Based on Heavyrunner's criminal history, plus Heavyrunner's conduct in the present case, Judge Olsen concluded that Heavyrunner was extremely dangerous and that his prospects for rehabilitation were not good. The judge noted that Heavyrunner had been sentenced for other crimes in the past, and that he had been on probation, but he had not been deterred.

    Although Judge Olsen accepted the agreed-upon 8 years to serve, he added 27 suspended years to Heavyrunner's sentence — apparently both as a deterrent and as a safeguard. Judge Olsen declared that his aim in imposing this suspended term of imprisonment was to make sure that if Heavyrunner got out of prison and "[continued] along the way that [he has], then the state will have the chance to lock [him] back up and keep the community safe."

    Given this record, we readily conclude that Heavyrunner's sentence is not clearly mistaken. As in Williams, 859 P.2d at 723, Judge Olsen could reasonably conclude that "a substantial period of suspended incarceration was called for to serve as a deterrent in the event that [Heavyrunner's] efforts toward rehabilitation proved unsuccessful."

    However, in examining the record, we have discovered a problem in the wording of the judgement.

    The judgement states that, of the 8 years to serve that Heavyrunner received for kidnapping, "[f]ive years [is] presumptive". The judgement further states that, of the consecutive 2 years to serve that Heavyrunner received for second-degree assault, "[o]ne year [is] presumptive".

    Judge Olsen's decision to label 5 years of the kidnapping sentence and 1 year of the second-degree assault sentence as "presumptive" apparently stems from a confusion between presumptive sentences and mandatory minimum sentences. This confusion is demonstrated by the way in which the parties and the court discussed this issue toward the end of Heavyrunner's sentencing hearing:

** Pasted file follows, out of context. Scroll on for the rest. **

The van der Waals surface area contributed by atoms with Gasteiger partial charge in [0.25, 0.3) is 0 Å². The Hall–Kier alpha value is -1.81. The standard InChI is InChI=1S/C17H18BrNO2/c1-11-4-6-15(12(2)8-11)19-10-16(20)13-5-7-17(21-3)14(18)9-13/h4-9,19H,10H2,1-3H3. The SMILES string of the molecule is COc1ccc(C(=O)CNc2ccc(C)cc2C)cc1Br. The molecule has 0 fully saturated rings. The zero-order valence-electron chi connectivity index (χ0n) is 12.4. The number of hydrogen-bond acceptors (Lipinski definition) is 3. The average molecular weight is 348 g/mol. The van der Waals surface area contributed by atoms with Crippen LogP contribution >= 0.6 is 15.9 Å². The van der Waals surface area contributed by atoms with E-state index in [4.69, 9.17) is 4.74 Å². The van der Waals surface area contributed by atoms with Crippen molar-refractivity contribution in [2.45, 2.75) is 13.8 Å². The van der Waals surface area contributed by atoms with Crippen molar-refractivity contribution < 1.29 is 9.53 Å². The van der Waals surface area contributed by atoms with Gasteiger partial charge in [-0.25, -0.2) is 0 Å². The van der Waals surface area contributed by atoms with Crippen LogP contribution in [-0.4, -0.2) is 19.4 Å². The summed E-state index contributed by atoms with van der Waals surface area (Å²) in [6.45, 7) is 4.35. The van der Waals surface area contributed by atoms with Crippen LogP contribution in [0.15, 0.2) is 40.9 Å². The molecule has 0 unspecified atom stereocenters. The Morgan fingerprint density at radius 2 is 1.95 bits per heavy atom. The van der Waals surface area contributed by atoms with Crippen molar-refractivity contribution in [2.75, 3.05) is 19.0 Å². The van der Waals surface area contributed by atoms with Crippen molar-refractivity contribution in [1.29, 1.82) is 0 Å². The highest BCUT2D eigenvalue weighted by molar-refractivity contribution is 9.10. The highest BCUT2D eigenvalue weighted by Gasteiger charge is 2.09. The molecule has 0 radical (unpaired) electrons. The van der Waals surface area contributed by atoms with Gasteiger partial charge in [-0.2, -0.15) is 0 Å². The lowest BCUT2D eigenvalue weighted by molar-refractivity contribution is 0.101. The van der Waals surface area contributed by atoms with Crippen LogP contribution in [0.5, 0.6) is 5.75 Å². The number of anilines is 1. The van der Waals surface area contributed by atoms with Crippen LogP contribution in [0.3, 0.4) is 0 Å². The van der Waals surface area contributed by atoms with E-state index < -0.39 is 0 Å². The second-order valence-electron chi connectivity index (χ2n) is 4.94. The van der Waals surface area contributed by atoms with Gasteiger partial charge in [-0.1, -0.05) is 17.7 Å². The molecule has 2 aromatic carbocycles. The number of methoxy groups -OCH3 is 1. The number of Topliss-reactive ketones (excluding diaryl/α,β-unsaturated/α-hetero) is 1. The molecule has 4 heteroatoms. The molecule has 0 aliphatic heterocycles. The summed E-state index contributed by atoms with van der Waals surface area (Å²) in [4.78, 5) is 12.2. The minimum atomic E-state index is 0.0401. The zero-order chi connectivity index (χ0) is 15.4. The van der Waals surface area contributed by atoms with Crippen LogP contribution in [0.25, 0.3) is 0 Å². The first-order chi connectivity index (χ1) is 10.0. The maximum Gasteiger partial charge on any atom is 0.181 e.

*822 Prosecutor: Your Honor, there's another issue. . . . The first five years [of] the kidnapping [sentence are] presumptive. It's an unclassified felony, [and] under [AS] 12.55.125(b), [a defendant convicted of this crime] shall be sentenced to a definite term of imprisonment [of] at least five years, but not more than ninety-nine.
    The Court: Mr. [Defense Attorney], any challenge to that?
    Defense Attorney: No.
    The Court: That the first five years are presumptive?
    Defense Attorney: [no verbal response]

    But as this Court noted in Soundara v. State, 107 P.3d 290 (Alaska App. 2005), "kidnapping does not carry a 5-year presumptive term. Rather, it carries a 5-year mandatory minimum term." As we explained:

    A mandatory minimum term is the least possible sentence that can be imposed for a particular crime. A mandatory minimum represents the legislature's assessment of how much prison time should be imposed on an offender even when the offender's background is extremely favorable and the offender has engaged in the most mitigated conduct within the definition of the offense. A presumptive term, on the other hand, is intended for a typical offender. The presumptive term "represents the legislature's judgement" as to the appropriate sentence for a typical felony offender (i.e., an offender with the specified number of prior felony convictions, and with a typical background) who commits a typical act within the definition of the offense.

    Soundara, 107 P.3d at 300 (emphasis in the original) (footnotes omitted).

    In other words, contrary to the prosecutor's argument, the defense attorney's concession, and Judge Olsen's ruling, mandatory minimum terms of imprisonment are not presumptive terms. Thus, no portion of Heavyrunner's sentence for kidnapping is presumptive.

    (See also Malloy v. State, 153 P.3d 1003, 1008-09 (Alaska App.2007), Carlson v. State, 128 P.3d 197, 203-04 (Alaska App.2006), and Page v. State, 657 P.2d 850, 855 (Alaska App.1983), all recognizing that sentencing for the crime of second-degree murder is not governed by the presumptive sentencing law. Second-degree murder, like kidnapping, is one of the crimes which are subject to indeterminate sentencing under AS 12.55.125(b).)

    It may be that, by calling the first 5 years of Heavyrunner's sentence "presumptive", Judge Olsen and the two attorneys meant to describe the fact that Heavyrunner would not be eligible for discretionary parole during those 5 years. See AS 33.16.090(b)(1), which declares that "[a] prisoner . . . who is sentenced . . . to a single sentence under AS 12.55.125(a) or (b) may not be released on discretionary parole until the prisoner has served the mandatory minimum term under [section 125(a) or (b)], [or] one-third of the active term of imprisonment imposed".

    However, as can be seen from the text of AS 33.16.090(b)(1), the limitation on parole eligibility stems from the fact that the prisoner faced a mandatory minimum sentence, not a presumptive sentence. Labeling a portion of Heavyrunner's sentence as "presumptive" is both legally incorrect and, potentially, a cause of future confusion — because different provisions of AS 33.16.090 govern the parole eligibility of prisoners who are subject to presumptive sentencing. See AS 33.16.090(b)(2)-(4).